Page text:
I will keep you updated on my progress with this treatment. I am still feeling the effects of my first appointment, two days later. Next appointment on Monday, and 2-3 per week for the rest of the year. This has all the harbingers of being the bodywork of my dreams. 

It is totally the droid I'm looking for.

This week, Dr. Oz introduced me to a new technique, as well, and I'm having enough trouble trying to figure out how to explain it that I'm going to stop here and think about it over the next week, and I'll tell you about it in my next post.

I'll leave you with this little teaser, though: Dr. Oz and I both think that this new technique might be the key to all my future progress with this therapy. It's a big thing.

Right on cue, the new work has presented itself. I shall never doubt again. 

Or not for long, anyway. Apparently. ;>

Hat tip to my dear friend Megan for turning me on to Rise Body Works and Dr. John Beall. Awe. Some. 


  1. "Wiggle Your Eyes to Freedom" is definitely a winner.  I'd buy that in a heartbeat.  And make you autograph it.  

    Bodywork that helps diffuse a migraine?  Amazing.  

    Your blog is so educational.  Thanks for including the location finder for similar practitioners.  I'm glad you've found a promising therapy.  As a puritanical New Englander, I've never so much as bought myself a massage, but your blog makes me question that.  

  2. KateTheGirlWhoLived24 November, 2012 12:14

    OMG, Mirith! Not even a massage?! Well, I can understand that to some extent-- I've only lived in the Bay Area for 17 years and it took me a few more years after that to get sucked into the bodywork cult, but I am here now, and the koolaid is delicious!

    I only qualify for JV status here, though. I don't have a regular yoga practice or really put all that much stock into chakras or auras, so I'll never make varsity living this close to Berkeley.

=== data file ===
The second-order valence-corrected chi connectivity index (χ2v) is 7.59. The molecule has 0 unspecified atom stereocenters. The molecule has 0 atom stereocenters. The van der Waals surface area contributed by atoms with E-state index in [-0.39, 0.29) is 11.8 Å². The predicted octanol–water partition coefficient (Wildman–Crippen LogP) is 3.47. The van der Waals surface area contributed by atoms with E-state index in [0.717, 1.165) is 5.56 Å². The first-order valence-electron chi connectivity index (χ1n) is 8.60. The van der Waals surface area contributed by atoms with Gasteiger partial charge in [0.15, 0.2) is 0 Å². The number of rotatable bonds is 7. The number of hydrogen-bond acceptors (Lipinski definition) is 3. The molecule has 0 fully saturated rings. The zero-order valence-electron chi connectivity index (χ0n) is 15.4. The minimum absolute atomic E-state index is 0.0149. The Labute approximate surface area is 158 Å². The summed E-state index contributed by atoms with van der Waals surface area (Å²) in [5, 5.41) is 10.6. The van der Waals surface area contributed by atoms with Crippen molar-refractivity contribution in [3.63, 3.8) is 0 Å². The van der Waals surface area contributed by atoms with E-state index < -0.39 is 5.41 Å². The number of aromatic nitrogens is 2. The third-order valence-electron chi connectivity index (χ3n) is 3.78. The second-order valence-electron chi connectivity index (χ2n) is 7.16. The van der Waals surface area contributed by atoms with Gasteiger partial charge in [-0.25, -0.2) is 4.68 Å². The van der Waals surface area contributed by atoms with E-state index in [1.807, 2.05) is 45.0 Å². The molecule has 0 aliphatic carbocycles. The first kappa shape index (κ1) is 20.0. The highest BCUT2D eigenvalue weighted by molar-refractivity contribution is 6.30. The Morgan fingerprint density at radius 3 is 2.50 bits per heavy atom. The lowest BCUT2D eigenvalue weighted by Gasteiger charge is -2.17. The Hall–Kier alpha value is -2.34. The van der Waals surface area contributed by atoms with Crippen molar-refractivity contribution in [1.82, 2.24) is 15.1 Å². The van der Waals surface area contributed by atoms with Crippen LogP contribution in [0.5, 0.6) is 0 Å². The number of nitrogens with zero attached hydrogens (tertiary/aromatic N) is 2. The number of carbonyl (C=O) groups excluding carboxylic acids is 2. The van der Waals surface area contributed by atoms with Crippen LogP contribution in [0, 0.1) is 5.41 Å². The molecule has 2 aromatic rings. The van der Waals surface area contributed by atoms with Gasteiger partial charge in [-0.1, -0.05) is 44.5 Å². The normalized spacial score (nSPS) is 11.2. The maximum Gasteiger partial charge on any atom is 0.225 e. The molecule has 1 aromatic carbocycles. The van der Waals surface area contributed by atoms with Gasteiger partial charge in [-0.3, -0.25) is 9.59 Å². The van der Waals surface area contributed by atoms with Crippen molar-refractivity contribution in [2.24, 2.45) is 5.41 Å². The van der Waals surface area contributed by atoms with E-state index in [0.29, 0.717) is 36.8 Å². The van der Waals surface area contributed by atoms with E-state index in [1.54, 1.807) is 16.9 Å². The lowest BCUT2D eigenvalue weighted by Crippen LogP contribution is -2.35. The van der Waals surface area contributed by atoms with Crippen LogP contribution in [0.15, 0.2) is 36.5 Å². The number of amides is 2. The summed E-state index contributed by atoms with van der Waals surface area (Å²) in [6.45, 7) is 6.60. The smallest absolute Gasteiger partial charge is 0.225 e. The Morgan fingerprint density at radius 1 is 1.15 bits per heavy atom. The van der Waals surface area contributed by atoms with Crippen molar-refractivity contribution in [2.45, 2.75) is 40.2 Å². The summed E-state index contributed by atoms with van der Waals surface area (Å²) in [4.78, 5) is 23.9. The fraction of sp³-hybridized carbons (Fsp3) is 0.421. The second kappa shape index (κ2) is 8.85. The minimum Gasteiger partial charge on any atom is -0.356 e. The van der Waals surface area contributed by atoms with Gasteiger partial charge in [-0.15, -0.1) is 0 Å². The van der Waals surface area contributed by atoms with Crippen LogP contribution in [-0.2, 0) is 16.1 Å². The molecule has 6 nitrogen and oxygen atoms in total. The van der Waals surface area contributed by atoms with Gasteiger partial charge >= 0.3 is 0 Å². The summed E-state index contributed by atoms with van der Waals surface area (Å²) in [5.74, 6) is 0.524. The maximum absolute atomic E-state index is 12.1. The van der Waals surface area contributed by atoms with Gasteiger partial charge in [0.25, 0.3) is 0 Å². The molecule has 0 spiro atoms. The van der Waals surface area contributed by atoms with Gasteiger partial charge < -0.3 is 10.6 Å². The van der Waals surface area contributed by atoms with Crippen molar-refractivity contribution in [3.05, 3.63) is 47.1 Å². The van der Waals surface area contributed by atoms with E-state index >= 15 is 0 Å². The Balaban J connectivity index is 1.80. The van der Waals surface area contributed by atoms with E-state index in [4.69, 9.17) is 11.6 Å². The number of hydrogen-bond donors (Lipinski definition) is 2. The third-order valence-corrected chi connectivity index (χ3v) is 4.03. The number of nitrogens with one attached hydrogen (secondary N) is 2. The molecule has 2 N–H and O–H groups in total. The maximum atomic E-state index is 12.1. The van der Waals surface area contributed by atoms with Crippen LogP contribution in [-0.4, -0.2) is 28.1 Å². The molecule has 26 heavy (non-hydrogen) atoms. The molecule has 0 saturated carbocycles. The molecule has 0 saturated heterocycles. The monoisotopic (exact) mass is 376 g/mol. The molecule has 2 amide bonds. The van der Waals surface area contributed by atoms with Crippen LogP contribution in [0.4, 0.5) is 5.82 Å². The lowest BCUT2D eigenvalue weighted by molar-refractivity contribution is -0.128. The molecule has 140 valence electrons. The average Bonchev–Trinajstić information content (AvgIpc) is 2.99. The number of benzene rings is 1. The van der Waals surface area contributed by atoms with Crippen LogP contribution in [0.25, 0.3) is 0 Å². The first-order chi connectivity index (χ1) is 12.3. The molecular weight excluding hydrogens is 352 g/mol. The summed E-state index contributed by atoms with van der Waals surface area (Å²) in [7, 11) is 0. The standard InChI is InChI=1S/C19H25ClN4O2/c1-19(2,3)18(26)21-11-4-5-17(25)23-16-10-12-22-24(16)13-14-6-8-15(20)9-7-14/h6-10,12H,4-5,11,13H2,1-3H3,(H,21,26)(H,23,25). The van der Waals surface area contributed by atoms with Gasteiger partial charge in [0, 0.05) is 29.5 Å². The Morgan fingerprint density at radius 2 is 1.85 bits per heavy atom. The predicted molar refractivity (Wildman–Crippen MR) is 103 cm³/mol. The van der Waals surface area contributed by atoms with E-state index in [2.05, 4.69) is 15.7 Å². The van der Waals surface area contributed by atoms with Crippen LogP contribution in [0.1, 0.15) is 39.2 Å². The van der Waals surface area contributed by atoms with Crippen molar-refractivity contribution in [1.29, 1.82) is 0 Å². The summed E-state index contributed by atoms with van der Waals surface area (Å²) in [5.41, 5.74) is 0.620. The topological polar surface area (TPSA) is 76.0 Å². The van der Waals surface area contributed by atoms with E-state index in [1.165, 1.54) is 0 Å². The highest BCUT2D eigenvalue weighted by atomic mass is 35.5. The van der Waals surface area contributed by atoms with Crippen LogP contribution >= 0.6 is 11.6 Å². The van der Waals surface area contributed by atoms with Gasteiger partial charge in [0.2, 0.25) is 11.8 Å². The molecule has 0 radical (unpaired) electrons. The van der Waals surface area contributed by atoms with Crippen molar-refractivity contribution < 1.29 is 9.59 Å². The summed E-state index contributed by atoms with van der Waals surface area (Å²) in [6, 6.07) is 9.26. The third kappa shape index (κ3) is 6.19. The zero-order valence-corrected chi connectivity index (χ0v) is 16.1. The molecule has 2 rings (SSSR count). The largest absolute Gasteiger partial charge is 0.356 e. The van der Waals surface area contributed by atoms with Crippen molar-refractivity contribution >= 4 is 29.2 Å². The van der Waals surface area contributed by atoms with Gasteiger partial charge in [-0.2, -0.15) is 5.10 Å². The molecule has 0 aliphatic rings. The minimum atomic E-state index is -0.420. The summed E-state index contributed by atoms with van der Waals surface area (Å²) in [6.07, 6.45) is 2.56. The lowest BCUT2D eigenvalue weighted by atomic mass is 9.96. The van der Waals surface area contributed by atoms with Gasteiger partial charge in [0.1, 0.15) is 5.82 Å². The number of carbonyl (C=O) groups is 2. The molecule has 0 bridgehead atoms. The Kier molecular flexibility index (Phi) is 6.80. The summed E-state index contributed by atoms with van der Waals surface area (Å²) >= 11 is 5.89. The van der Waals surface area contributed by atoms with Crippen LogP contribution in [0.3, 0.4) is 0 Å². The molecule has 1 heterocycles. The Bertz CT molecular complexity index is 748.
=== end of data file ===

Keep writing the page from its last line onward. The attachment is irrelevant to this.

I don't think all methods of body work are for everyone-- the most subtle ones usually require a spiritual component that is definitely not everyone's bag, and the most extreme require their own sort of belief-- that all that pain will be worth it on the other side.

    I've tried both of the above, as well as many other points along the spectrum, and have learned that I much prefer painful to peaceful.

    Go figure. ;>

    But a massage is probably the best entry point for just about anybody, when it comes to letting other people handle your goods. Especially if the massage is paired with something else nice, like a spa treatment. And/or a cocktail. (I will refrain from any "happy ending" jokes here. Or do they even make those sorts of jokes in New England? ;>)

    And (hypocrite alert) I think yoga is also a good warm-up for this kind of stuff. Body awareness and stretching go hand in hand with getting your bones crunched by a pro.

    Also, that trigger point book you got is the perfect DIY guide to what bodywork is really all about. It's jumping in a bit deep for someone who hasn't even had a massage, I'll grant you, but it's the best, most accessible resource for this stuff that I have ever seen or heard of. That book is RAD.

    I can't believe I have this much to say about bodywork. My husband will be so proud. He's really the one who fully initiated me-- he's tried even more varieties than I have. 

    Speaking of bodywork, I'm about to start some supervised Pilates. I need help getting myself into good enough shape that I can start getting into actual shape without hurting myself. Car accident + back trouble + PTSR + twin pregnancy + c-section = abs? What abs? Help! I've fallen and I can't get up!